The first A380 flight is scheduled for takeoff on December 31, 2009 from Melbourne, the second on January 24, 2010 from Sydney. There will be third Antarctic flight on February 14 from Melbourne, but with a Boeing 747. The New Year’s Eve flight will be under the command of Capt. John Dennis, who has flown more than 40 of Qantas’ 85 747 flights to the ice, and both others will be commanded by a senior Qantas Captain who had flown at least once to Antarctica. The most frequently used route takes the aircraft over the icecap, the South Magnetic Pole, the French scientific base at Dumont d’Urville and finally the spectacular Trans-Antarctic Range. Approval has been secured for 19 Antarctic flight routes, with final selection based upon weather and viewing opportunities.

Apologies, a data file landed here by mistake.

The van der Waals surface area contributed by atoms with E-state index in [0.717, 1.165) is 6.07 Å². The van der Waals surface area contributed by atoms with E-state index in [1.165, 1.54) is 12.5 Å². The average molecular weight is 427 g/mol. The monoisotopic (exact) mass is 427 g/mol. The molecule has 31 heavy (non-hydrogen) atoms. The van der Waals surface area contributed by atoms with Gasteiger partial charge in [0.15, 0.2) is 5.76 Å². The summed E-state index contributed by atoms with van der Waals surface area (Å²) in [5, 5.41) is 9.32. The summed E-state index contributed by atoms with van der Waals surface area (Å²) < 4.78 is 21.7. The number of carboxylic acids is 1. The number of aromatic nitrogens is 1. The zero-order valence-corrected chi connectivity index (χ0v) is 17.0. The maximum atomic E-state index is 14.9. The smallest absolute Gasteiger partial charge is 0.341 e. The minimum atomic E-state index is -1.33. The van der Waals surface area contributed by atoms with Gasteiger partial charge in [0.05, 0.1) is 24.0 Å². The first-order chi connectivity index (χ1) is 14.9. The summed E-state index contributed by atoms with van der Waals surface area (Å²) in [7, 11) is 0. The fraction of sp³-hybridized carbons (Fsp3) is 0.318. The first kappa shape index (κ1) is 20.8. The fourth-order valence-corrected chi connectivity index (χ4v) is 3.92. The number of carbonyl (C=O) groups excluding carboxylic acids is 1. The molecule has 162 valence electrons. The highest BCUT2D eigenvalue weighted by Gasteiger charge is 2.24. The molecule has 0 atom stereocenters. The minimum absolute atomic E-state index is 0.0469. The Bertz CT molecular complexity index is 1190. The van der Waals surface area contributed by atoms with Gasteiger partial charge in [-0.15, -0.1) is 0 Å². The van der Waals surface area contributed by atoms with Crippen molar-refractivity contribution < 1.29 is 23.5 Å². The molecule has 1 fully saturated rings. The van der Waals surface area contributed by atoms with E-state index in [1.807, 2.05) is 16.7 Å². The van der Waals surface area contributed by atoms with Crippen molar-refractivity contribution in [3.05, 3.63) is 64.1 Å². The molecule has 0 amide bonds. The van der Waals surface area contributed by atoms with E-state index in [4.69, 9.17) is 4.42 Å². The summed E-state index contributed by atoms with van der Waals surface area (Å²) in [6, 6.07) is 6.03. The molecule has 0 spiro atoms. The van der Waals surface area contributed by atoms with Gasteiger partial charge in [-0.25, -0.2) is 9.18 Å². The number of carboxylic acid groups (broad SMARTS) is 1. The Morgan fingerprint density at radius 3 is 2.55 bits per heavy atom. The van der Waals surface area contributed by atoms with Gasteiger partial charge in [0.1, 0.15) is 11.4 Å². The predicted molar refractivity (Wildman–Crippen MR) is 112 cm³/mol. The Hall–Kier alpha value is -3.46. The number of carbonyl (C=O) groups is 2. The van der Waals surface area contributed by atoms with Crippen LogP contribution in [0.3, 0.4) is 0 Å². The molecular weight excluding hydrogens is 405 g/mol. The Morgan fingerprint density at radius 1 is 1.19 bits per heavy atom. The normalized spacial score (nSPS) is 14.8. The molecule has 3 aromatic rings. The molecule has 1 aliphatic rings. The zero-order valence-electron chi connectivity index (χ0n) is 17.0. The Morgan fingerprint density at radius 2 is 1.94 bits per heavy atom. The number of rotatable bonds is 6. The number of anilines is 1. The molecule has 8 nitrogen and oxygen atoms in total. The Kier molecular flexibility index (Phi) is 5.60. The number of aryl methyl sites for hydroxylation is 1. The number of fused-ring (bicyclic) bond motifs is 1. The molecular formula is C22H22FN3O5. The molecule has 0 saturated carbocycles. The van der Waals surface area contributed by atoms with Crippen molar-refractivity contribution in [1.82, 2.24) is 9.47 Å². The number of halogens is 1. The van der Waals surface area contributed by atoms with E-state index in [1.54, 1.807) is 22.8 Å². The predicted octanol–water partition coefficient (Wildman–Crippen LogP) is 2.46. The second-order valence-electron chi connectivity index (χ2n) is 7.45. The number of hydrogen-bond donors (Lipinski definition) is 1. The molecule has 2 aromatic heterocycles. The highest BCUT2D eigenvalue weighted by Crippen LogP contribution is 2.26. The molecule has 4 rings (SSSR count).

Qantas Over Antarctica by Craig Murray on

All flights include two meals with the on board experience enhanced by a panel of experts, including world accredited Antarctic scientists, glaciologists, explorers, adventurers & mountaineers. On to top of the view from the windows, the on board entertainment system would show the live picture of the panorama from the cockpit.  The passengers of the “New Year’s Eve Midnight Sun Party Flight” will be the first to see the sun in 2010– as it will be full daylight at 12.01am over the ice – and the flight will feature dancing in the aisles to the music of a live jazz band.